“So, Emily. What do you do for work?”
Placentophagia Conversations in Academia
Depending on where I am, who I am speaking with, and my level of patience at the time, the answer to this question can take many forms. My husband is in the academic world so typically the inquirer is himself (sometimes herself) a student of philosophy. In this particular setting, this question often comes after I have first inquired about this student’s academic pursuits. This usually leads to my knowledge on an esoteric topic, such as “existential phenomenology,” being either expanded, or not, as my brain decides if the information is worth keeping around. While all of these philosophers are indeed studying obscure and (sometimes) fascinating topics, I still have to discern whether or not bringing home a woman’s organ freshly extracted from her post-birth body, dehydrating it, and turning it into poppable pills is too off-the-wall for these PhD boys to handle. I have seen many highly educated, refined expressions turn quickly to a mixture of shock and aversion as I describe the art of encapsulation.
If I’m granted enough time, however, the educator in me attempts to ease those feelings of alarm with explanations of the process and the intentions behind this newly surfacing ancient tradition of placentophagia (consumption of the placenta). Fear seems to be behind these averse reactions and I find an increased understanding of the unknown is always beneficial in reducing fear. This fear isn’t only present in philosophy students, it seems to be a constant battle also in the birthing world. We only have to look as far as Grantley Dick-Reed (particularly in his groundbreaking book, Childbirth without Fear) to know that fear disrupts the whole birthing process. This includes the post-partum period when women are making decisions about not only the health of their newborn babies but of their own health as well. So let’s be open to educating ourselves in hopes of reducing this fear that ineptly drives our discernment.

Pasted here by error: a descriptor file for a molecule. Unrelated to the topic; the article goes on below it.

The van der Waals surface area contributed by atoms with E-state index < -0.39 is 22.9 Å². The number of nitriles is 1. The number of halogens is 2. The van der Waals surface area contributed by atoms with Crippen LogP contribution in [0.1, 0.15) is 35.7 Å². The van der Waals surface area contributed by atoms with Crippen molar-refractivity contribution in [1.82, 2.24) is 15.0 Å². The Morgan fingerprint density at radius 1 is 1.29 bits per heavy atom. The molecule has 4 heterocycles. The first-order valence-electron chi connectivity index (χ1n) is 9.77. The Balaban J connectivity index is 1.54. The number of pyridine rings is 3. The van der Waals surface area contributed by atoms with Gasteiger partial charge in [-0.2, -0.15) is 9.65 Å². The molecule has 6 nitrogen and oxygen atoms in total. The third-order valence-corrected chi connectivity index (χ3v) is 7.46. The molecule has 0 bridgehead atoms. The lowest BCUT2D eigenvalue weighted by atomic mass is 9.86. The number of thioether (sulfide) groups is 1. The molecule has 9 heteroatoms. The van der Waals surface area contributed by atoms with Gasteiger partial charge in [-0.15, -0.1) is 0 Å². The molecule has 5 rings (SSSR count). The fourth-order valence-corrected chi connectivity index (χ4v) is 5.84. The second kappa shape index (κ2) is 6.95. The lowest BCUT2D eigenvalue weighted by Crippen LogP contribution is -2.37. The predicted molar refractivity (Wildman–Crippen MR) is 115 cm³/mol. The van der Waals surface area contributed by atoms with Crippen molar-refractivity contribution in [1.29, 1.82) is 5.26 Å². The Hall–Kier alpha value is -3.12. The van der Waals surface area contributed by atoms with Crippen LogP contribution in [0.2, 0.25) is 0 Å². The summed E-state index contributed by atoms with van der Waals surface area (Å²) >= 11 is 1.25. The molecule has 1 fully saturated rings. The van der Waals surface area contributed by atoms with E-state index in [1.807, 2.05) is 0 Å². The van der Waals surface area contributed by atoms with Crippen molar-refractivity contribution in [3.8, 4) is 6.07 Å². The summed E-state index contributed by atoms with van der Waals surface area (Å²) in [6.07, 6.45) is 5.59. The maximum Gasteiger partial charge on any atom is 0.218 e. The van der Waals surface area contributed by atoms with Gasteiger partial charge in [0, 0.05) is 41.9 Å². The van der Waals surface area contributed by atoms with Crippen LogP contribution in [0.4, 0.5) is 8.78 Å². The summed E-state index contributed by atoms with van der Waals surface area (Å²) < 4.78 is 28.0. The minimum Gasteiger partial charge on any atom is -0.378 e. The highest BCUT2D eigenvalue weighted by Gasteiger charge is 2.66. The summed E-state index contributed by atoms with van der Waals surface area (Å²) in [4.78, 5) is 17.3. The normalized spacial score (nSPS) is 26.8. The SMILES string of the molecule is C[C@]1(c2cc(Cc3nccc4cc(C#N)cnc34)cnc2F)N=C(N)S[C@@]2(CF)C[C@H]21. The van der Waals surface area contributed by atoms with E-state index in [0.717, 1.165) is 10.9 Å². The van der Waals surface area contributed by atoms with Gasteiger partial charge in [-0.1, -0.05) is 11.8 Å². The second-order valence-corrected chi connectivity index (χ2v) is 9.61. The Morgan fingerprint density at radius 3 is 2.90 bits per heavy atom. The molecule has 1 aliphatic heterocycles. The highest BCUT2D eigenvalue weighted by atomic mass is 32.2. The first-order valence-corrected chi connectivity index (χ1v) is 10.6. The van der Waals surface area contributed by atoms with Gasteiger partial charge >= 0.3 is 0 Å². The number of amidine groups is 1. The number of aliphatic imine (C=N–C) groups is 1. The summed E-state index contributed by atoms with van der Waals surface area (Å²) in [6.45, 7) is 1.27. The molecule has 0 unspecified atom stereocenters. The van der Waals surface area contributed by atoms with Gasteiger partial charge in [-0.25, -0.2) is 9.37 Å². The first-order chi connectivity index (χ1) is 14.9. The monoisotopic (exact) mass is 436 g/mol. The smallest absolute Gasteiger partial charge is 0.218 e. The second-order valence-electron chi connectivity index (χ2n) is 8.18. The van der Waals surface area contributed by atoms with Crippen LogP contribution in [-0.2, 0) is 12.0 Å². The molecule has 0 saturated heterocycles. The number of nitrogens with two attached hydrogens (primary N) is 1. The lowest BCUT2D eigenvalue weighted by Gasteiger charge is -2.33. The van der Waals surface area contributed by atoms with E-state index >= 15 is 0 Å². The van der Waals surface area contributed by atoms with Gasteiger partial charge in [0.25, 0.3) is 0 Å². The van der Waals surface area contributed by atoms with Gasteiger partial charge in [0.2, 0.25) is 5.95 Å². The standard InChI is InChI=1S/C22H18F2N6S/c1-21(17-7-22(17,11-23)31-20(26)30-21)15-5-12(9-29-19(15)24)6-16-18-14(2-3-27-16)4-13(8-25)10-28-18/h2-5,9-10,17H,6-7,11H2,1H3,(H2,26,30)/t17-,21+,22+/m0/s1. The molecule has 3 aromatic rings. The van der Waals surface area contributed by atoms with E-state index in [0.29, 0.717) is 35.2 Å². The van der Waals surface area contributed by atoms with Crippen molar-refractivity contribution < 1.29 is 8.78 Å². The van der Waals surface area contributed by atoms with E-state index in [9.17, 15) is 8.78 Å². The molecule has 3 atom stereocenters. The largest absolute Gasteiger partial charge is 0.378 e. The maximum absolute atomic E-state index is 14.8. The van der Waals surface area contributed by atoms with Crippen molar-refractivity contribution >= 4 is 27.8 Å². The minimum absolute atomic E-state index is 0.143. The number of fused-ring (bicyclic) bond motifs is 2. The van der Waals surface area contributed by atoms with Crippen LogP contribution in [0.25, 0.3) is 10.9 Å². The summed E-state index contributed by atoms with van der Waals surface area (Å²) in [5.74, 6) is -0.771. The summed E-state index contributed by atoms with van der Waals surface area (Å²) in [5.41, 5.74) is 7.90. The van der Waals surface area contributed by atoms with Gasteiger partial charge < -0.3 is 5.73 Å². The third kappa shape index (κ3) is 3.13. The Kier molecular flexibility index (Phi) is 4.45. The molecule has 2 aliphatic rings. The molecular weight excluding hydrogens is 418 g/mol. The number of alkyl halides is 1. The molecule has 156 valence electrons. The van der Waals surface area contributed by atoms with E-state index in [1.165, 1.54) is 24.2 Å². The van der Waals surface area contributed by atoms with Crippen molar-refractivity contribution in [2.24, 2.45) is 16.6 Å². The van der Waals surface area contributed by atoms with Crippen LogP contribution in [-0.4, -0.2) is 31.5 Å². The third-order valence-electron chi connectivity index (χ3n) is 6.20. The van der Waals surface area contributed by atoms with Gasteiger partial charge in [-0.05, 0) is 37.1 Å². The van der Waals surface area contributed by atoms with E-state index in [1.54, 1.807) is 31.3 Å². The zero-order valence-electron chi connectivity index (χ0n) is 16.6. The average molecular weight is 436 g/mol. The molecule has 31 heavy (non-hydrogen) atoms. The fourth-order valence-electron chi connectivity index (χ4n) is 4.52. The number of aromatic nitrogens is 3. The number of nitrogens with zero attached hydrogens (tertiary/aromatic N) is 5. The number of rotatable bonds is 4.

Benefits of Consuming the Placenta
Perhaps to truly be able to have a fresh perspective on placentophagia, we need to rethink the way we view the body. Our bodies have an incredible knack for keeping us not only alive but thriving. Consider our bodies’ forgiveness for all we put them through: stress, harmful food, pollution, remaining stationary, etc. etc. Our bodies are amazing! Is it any wonder that the female body (arguably containing a deep wisdom beyond that of the male body) could provide a means of self-healing after the incredible toll it takes within pregnancy and birth? I won’t go into deep detail of the benefits of consuming the placenta but here’s a short list:
prevents the risk of postpartum depression
replenishes iron levels
helps establish early and healthy milk supply
It is becoming more and more clear that our bodies are working overtime during pregnancy not only to benefit the baby but to also benefit the mother during and after the pregnancy.
Shifting Perspectives on Placentophagia: